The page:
Basically, the researchers asked, “Do you expect to be alive five years from now?”

If the person answered yes, they usually were alive and well in five years. If they answered no, they weren’t.

Simple.

What you expect matters.

What stories are you telling about yourself or your future?

 

 

 

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Rise Up by Andra Day

What a great set of words for these oncoming days.

Rise Up

 
You’re broken down and tired
Of living life on a merry go round
And you can’t find the fighter
But I see it in you so we gonna walk it out
And move mountains
We gonna walk it out
And move mountains
And I’ll rise up
I’ll rise like the day
I’ll rise up
I’ll rise unafraid
I’ll rise up
And I’ll do it a thousand times again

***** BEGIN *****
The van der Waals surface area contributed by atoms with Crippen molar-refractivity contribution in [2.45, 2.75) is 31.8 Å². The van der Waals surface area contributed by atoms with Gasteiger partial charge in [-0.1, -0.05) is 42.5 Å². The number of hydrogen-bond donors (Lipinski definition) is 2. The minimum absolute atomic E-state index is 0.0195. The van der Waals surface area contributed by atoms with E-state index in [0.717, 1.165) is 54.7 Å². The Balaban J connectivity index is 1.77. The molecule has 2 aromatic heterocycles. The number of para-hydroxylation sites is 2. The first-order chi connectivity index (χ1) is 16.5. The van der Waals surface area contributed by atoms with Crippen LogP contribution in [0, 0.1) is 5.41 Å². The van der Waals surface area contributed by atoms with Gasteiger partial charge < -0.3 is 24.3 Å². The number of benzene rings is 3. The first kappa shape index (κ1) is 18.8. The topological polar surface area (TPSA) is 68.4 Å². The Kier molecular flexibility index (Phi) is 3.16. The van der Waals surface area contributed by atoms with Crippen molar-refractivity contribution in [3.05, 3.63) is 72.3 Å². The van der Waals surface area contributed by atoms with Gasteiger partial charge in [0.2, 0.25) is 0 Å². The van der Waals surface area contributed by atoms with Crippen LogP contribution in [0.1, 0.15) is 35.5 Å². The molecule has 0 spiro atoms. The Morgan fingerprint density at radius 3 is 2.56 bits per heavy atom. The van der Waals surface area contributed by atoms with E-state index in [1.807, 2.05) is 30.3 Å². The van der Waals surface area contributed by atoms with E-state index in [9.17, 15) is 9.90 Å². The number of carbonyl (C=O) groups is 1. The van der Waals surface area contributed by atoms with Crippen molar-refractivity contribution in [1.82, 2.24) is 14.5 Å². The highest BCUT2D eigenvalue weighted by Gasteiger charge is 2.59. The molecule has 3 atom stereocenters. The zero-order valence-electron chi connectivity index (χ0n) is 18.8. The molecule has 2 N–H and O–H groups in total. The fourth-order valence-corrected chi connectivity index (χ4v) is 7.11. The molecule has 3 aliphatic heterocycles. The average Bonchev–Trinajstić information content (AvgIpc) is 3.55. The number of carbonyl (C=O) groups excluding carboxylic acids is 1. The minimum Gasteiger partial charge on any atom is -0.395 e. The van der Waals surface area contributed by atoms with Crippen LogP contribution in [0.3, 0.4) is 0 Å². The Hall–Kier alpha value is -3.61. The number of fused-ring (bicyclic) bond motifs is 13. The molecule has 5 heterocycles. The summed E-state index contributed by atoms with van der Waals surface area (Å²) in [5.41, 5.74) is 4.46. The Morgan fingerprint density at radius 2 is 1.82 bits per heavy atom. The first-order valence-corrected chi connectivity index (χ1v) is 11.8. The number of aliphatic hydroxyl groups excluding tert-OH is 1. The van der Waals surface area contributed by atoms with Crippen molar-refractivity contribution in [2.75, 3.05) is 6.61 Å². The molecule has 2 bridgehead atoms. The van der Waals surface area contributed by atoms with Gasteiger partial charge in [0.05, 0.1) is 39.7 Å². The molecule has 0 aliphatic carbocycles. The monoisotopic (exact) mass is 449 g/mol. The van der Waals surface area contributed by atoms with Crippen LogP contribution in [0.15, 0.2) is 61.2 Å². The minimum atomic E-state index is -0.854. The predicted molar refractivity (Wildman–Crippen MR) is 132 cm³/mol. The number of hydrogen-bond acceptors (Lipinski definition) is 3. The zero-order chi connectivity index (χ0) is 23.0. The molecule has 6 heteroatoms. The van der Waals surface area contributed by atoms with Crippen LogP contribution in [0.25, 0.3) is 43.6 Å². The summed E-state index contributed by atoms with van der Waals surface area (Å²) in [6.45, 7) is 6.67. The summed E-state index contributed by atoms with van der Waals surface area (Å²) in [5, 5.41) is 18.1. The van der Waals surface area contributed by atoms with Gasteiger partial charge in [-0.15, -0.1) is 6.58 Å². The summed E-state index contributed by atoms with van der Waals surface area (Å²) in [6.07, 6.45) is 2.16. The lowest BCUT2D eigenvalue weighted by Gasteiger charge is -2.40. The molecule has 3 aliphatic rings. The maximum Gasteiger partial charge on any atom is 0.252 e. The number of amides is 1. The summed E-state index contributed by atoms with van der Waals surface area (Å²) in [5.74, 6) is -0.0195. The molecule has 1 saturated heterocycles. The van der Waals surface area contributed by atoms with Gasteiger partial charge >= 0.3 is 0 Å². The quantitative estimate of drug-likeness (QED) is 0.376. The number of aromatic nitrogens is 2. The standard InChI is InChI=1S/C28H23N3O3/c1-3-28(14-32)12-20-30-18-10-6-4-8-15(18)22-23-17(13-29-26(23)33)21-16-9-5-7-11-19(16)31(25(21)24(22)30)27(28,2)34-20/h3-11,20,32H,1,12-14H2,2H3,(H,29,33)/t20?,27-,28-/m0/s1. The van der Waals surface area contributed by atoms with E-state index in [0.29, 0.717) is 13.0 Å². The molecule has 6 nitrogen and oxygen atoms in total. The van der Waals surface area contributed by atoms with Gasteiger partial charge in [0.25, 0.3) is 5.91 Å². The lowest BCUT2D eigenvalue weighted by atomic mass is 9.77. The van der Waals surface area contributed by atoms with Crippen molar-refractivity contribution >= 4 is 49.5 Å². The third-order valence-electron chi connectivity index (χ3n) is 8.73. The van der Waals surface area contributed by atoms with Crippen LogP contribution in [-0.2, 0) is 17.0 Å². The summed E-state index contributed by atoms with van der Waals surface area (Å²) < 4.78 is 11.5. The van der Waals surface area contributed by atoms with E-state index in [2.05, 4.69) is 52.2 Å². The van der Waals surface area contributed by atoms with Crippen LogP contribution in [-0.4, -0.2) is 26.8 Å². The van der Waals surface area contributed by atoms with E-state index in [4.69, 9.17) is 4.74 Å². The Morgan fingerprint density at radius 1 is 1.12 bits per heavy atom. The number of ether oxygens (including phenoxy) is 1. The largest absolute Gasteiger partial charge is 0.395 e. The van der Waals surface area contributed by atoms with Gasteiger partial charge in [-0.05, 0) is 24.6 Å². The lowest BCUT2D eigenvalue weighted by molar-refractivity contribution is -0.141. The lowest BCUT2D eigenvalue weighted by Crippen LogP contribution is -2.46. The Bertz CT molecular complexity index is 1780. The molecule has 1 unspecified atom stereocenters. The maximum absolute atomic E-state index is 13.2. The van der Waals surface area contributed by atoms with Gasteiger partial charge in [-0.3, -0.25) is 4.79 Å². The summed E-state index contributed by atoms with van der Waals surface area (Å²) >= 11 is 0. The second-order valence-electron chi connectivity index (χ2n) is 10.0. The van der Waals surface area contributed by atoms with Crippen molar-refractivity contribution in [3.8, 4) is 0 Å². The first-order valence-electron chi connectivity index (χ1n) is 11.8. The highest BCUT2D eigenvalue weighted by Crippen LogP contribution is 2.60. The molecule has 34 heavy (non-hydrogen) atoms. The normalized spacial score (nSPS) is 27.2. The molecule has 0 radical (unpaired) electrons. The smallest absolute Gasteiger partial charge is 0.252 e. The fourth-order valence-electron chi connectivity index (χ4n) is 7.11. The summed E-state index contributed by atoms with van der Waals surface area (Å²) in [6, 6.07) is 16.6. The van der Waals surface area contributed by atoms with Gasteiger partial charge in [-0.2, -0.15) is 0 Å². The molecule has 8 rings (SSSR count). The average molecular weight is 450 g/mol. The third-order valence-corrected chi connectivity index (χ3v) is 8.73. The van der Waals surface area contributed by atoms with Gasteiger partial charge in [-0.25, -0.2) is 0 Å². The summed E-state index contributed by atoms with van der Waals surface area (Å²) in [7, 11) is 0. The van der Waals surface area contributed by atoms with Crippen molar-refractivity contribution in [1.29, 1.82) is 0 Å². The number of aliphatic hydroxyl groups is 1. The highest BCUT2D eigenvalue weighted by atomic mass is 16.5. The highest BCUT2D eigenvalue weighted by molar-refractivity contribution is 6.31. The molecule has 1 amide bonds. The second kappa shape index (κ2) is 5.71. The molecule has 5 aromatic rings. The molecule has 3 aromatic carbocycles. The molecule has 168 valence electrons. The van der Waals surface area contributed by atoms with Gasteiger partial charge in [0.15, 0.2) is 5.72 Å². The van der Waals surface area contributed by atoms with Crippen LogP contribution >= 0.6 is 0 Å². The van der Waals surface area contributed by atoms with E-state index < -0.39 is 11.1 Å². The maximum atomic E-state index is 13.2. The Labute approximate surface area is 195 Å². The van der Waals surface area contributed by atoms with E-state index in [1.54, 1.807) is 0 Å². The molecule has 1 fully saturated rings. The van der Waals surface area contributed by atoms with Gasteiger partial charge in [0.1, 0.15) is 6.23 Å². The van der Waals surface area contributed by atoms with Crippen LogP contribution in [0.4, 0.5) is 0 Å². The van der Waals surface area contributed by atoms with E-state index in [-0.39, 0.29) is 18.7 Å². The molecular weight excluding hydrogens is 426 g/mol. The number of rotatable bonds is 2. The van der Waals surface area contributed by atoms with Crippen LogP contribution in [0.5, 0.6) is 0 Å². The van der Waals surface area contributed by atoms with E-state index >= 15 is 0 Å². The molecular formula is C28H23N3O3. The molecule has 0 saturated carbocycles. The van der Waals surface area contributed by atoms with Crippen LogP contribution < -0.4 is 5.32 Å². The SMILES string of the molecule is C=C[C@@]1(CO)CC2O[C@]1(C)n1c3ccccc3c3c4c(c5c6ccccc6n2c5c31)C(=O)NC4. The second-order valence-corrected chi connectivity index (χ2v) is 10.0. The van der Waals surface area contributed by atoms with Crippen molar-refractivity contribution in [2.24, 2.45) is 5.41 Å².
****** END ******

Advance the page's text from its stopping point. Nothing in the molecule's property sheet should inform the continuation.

And I’ll rise up
High like the waves
I’ll rise up
In spite of the ache
I’ll rise up
And I’ll do it a thousand times again
For you
For you
For you
For you
When the silence isn’t quiet
And it feels like it’s getting hard to breathe
And I know you feel like dying
But I promise we’ll take the world to its feet
And move mountains
Bring it to its feet
And move mountains
And I’ll rise up
I’ll rise like the day
I’ll rise up
I’ll rise unafraid
I’ll rise up
And I’ll do it a thousand times again
For you
For you
For you
For you
All we need, all we need is hope
And for that we have each other
And for that we have each other
And we will rise
We will rise
We’ll rise, oh, oh
We’ll rise
I’ll rise up
Rise like the day
I’ll rise up
In spite of the ache
I will rise a thousand times again
And we’ll rise up
High like the waves
We’ll rise up
In spite of the ache
We’ll rise up
And we’ll do it a thousand times again
For you
For you
For you
For you
Ah, ah, ah, ah
Source: LyricFind
Songwriters: Cassandra Monique Batie / Jennifer Decilveo